CyberWire Dispatch // Copyright (c) 1994 //

Jacking in from the "Mo' Money" Port:


Washington, DC -- Telecommunications and entertainment companies poured $5.54 million into campaign warchests during the first 18 months of the 1992-1994 election cycle, according to a computer-assisted analysis of campaign contributions from the Federal Election Commission.

The Communications & Electronics sector gave a total of $9.71 million in campaign contributions through their Political Action Committees (PAC) during the full 1990-1992 election cycle, according to the nonpartisan Center for Responsive Politics (CRP).

The sector includes local and long distance telephone companies, communications equipment makers, broadcasters, cable operators and entertainment companies.

Although telecommunications reform was one of the hottest topics during the run of the 103rd Congress, PAC contributions were down 15 percent this election cycle, compared with the same time frame during the 1990-1992 cycle, according to CRP.

PACs may have been holding back their contributions until late in the election cycle in a strategic move to gauge how several of the campaigns were fairing, said Joshua Goldstein, who tracks contributions for CRP.

Republicans stand to gain a substantial number of seats in both the House and Senate. Political strategists say there's an outside chance the GOP could regain control of both.

The battle for the heart and soul of the local loop is reflected in the PAC spending patterns. Of the top 15 PAC contributors, 10 come from the telephone industry. These 10 PACs contributed $2.6 million, or 44 percent of all the money from the Communications & Entertainment sector during this cycle.

PACs are always important players, able to give up to $5,000 per election cycle. Incumbents usually reap the lion's share of the contributions.

With Democrats holding both the House and Senate, it's no surprise that the telephone companies, which have given $3 million during this cycle, have favored Democrats (55.9 percent) over Republicans (44.1 percent).

Media and entertainment companies have given $1.34 million during the same time, but have heavily favored Democrats (61.7 percent) vs. Republicans (38.3 percent). This group includes Hollywood, which traditionally favors Democratic candidates.

The top House recipient during the first 18 months was Rep. Jack Fields (R-Tex.) with $167,896. Fields is the ranking minority member on the Telecommunications and Finance Subcommittee. He cosponsored the telecommunications reform act in the House with Subcommittee Chairman Edward Markey (D-Mass.). Markey doesn't accept PAC donations.

The top Senate recipient is Conrad Burns (R-Mont.), who sits on influential Communications Subcommittee, where the telecommunications reform act was first hatched. Burns, elected in 1988 with 52 percent of the vote, is in a hotly contested battle for his job.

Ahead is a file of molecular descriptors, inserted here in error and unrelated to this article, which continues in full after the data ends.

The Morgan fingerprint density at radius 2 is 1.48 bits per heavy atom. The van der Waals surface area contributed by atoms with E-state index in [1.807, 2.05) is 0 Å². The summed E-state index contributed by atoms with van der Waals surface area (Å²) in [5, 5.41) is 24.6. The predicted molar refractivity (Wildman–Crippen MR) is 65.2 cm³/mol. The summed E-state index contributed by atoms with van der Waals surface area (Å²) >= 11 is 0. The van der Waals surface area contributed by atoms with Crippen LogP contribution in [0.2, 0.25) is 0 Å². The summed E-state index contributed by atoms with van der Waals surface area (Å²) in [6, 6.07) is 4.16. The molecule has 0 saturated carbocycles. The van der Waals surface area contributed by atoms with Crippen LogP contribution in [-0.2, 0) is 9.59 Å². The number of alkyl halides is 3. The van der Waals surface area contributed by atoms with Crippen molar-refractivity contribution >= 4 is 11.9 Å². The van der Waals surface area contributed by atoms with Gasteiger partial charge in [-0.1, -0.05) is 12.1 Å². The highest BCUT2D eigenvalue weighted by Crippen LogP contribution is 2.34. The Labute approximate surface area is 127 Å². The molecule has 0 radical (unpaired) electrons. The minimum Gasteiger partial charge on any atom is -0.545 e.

Legislators and PAC officials insist campaign contributions don't influence votes or buy favors. However, as the political winds have shifted in Washington, with the GOP sensing it might win big, Republican leaders have been practically brow beating PACs, telling them they want the money now rather than later, after their candidates are the incumbents.

House Minority Whip Newt Gingrich (R-Ga.) set off mild controversy in Washington a month ago when warned a group of business PACs -- including those from the communications and entertainment industries -- that a continued show of force to "prop up" Democrat incumbents would result in "the two coldest years in Washington" they'd seen in recent history if control of the Hill were wrested from the Dems to the GOP.

But PAC officials say they don't respond to pressure tactics. However, during a GOP luncheon during the second week of October, Fields and Gingrich raked in $110,500 in contributions, with 90 percent of those coming from 12 communications companies.

Just how important these PACs are to the overall political agenda can be seen in a largely overlooked transaction. This year, several Baby Bells spent millions to "clean up" their image for the public, by going to "a single branded name" and doing away with local telephone company names. The almost 100 year old Chesepeak & Potomic Telephone Co. became simply, "Bell Atlantic." And "Bell of Pennsylvania" became "Bell Atlantic--Pennslyvania."

Overlooked apparently -- or not -- were the political arms of these local phone companies. Local phone companies contributed PAC money under their old names, not the new "corporate identity" name. After all, a Senator or Representative should know exactly where the money is coming from, no? Yeah, I thought so.

Are these campaign contributions just "good government" -- as one telephone company official asserted -- or something more?

"If you want me to tell you that our money buys us a vote on a particular bill at a particular time, I say: 'Fuck You,' it doesn't," according to a prominent lobbyist for one of the regional telephone companies.

"However, if you ask me, 'Do we get better access because of a couple of $1,000 checks?' I'll guarantee you that two grand gets us in the door and gets our telephone calls returned before Joe Blow from the home office," he said. "And it sure as hell gets our calls returned before yours."

Meeks out...